When you have a dog, your main goal is to keep them safe and healthy. You wrestle them away from chicken bones that they try to eat on the street, you make sure they get plenty of water when it’s hot out so they don’t get dehydrated, you buy them little coats when it’s chilly out so they don’t get sick, and you check your floors constantly for choking hazards. But, according to one tragic Facebook post that has since gone viral, there’s one danger you’re probably not even aware of.
On October 24, one woman experienced every dog owner’s worst nightmare. As she walked into her house, she saw that one of her Labrador retrievers, Skyrah, had somehow gotten her jaw entangled in the collar of one of her other Labrador retrievers, Ryder.
“I screamed, dropped everything, and ran to the dining room,” she wrote on her Facebook page, Labradorablebffs, in a post that has received 16,000 shares since it went up on Monday. “I quickly unbuckled their collars, shook Ryder, ‘Wake up, wake up,’ and realized he was gone. I quickly grabbed Skyrah and we both went outside on the back porch. I kept petting her, holding her close repeating ‘It’s not your fault,’ while screaming in horror as to what I found.”
Apparently, he had lost his life due to “collar strangulation,” which injures or kills an estimated 26,000 dogs a year. It’s feels counterintuitive to take your dog’s collar off when you leave the house, because you’re told that a dog should always have ID on in case he or she runs away and gets lost. But the reality is that, every year, there are tragic reports of dogs getting their collars stuck in something while their owners are away, and end up panicking and strangling themselves to death.
In Ryder’s case, it’s likely that Skyrah’s lower jaw got twisted into his collar, or her tooth got stuck in one of the collar holes, while they were playing, which made both of them panic. Collar strangulation can occur within seconds, and is therefore possible anytime the dog is unsupervised.
“Please tell your dog-owner friends to remove their collars from their dogs when they are home alone,” she wrote. “The collars (unless they are a true breakaway collar) can get hung up on anything. The carpet, a knob, furniture, walking by a kennel, you name it….it was a total freak accident….it should have never happened. I’m heartbroken beyond any loss we have sustained thus far….and it’s going to take a long time for me to move forward from this. I’m thankful for every dog hair he shed, every moment he was a part of our lives, and the blessings he brought to my life.”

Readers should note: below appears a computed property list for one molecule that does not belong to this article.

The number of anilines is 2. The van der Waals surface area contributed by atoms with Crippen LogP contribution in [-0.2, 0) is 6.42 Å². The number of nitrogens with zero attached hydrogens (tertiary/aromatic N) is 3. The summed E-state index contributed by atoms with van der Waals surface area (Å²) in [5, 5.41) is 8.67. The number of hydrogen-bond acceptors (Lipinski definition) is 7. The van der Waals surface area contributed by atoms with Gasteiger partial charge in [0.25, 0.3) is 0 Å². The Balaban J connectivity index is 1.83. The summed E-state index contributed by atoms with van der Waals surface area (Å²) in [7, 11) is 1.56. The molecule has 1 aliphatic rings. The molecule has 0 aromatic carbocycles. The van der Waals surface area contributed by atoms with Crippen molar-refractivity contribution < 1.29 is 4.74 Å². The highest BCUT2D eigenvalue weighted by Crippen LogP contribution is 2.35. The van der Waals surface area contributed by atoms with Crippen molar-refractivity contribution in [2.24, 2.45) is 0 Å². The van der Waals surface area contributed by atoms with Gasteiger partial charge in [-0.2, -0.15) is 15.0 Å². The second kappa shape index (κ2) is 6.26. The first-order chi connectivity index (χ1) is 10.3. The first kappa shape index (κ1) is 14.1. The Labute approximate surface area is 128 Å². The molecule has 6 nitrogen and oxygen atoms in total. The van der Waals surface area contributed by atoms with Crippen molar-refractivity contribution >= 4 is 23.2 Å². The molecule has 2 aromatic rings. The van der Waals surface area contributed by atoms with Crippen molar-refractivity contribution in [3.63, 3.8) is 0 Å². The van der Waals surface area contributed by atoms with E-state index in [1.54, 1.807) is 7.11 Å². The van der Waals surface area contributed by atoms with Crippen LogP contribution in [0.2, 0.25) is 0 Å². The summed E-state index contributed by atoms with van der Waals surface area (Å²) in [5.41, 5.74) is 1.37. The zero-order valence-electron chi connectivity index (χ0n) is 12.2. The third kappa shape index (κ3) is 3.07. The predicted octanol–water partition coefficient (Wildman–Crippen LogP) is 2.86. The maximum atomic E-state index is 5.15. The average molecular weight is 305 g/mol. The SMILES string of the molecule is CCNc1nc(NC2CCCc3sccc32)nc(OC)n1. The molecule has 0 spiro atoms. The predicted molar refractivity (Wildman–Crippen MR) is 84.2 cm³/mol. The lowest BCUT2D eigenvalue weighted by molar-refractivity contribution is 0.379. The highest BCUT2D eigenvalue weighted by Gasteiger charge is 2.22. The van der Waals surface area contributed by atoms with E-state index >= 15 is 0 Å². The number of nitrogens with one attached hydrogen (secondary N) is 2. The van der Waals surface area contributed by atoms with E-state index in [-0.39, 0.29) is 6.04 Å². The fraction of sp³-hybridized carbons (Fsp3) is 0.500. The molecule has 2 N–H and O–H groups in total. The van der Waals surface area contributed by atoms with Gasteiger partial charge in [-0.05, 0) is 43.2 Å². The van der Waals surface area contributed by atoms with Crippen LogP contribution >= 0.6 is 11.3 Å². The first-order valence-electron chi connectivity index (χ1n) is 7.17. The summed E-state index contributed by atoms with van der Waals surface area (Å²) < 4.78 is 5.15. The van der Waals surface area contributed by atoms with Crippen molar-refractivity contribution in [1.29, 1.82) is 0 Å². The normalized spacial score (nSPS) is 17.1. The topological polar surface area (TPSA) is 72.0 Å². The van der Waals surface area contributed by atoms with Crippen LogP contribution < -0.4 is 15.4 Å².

If you’re nervous about removing your dog’s collar when you’re away, you can also buy a breakaway collar like this “Keep Safe” one, which unhooks anytime when there’s any tension on the neck.
You will be greatly missed, Ryder, but hopefully your tragic story will save the lives of other very good boys everywhere.
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In Loving Memory of Ryder Jackson <3 💔 I’ve struggled since October 24th, 2018 writing this post. I’ve gone back and forth about writing it. First let me start by saying I’m absolutely devastated, and shattered by the loss of my beautiful chocolate Ryder, and in the same breath thankful, that Skyrah survived. It’s a strange place to be – heartbroken/shattered, and thankful at the same time. **PLEASE READ THE FOLLOWING IF YOU HAVE A DOG. IT COULD SAVE THEIR LIFE.**
For more important information on man’s best friend, read this heartbreaking comment one vet made about putting down pets.
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